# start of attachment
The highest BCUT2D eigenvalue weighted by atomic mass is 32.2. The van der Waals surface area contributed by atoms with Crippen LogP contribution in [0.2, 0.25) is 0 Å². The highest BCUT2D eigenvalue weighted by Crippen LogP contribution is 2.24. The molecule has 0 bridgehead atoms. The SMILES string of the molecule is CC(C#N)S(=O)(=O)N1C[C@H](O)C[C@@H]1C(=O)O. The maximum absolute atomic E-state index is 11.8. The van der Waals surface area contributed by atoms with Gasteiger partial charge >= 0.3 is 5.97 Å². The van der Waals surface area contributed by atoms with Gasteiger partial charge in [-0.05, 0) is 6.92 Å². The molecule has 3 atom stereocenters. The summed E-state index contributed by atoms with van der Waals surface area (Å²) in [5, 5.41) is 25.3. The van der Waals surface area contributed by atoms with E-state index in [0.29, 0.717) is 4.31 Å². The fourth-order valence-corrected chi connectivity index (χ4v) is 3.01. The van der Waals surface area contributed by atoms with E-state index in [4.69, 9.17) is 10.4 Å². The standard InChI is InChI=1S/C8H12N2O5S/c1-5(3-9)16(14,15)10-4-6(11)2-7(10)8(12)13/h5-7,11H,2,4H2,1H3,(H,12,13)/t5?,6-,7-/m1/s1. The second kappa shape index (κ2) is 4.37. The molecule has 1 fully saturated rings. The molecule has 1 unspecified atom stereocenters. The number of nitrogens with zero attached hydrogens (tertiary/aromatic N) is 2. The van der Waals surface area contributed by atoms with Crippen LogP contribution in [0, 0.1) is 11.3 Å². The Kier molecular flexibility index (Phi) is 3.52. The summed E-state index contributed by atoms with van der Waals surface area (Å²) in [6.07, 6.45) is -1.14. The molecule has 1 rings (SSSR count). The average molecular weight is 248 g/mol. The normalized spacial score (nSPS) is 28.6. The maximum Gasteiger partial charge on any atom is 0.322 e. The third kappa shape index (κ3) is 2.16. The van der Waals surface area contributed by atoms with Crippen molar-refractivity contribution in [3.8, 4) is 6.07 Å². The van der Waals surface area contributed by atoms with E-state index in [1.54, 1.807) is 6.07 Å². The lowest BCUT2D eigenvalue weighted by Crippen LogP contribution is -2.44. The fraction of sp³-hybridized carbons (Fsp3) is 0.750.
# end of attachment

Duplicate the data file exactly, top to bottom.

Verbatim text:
The highest BCUT2D eigenvalue weighted by atomic mass is 32.2. The van der Waals surface area contributed by atoms with Crippen LogP contribution in [0.2, 0.25) is 0 Å². The highest BCUT2D eigenvalue weighted by Crippen LogP contribution is 2.24. The molecule has 0 bridgehead atoms. The SMILES string of the molecule is CC(C#N)S(=O)(=O)N1C[C@H](O)C[C@@H]1C(=O)O. The maximum absolute atomic E-state index is 11.8. The van der Waals surface area contributed by atoms with Gasteiger partial charge >= 0.3 is 5.97 Å². The van der Waals surface area contributed by atoms with Gasteiger partial charge in [-0.05, 0) is 6.92 Å². The molecule has 3 atom stereocenters. The summed E-state index contributed by atoms with van der Waals surface area (Å²) in [5, 5.41) is 25.3. The van der Waals surface area contributed by atoms with E-state index in [0.29, 0.717) is 4.31 Å². The fourth-order valence-corrected chi connectivity index (χ4v) is 3.01. The van der Waals surface area contributed by atoms with E-state index in [4.69, 9.17) is 10.4 Å². The standard InChI is InChI=1S/C8H12N2O5S/c1-5(3-9)16(14,15)10-4-6(11)2-7(10)8(12)13/h5-7,11H,2,4H2,1H3,(H,12,13)/t5?,6-,7-/m1/s1. The second kappa shape index (κ2) is 4.37. The molecule has 1 fully saturated rings. The molecule has 1 unspecified atom stereocenters. The number of nitrogens with zero attached hydrogens (tertiary/aromatic N) is 2. The van der Waals surface area contributed by atoms with Crippen LogP contribution in [0, 0.1) is 11.3 Å². The Kier molecular flexibility index (Phi) is 3.52. The summed E-state index contributed by atoms with van der Waals surface area (Å²) in [6.07, 6.45) is -1.14. The molecule has 1 rings (SSSR count). The average molecular weight is 248 g/mol. The normalized spacial score (nSPS) is 28.6. The maximum Gasteiger partial charge on any atom is 0.322 e. The third kappa shape index (κ3) is 2.16. The van der Waals surface area contributed by atoms with Crippen molar-refractivity contribution in [3.8, 4) is 6.07 Å². The van der Waals surface area contributed by atoms with E-state index in [1.54, 1.807) is 6.07 Å². The lowest BCUT2D eigenvalue weighted by Crippen LogP contribution is -2.44. The fraction of sp³-hybridized carbons (Fsp3) is 0.750.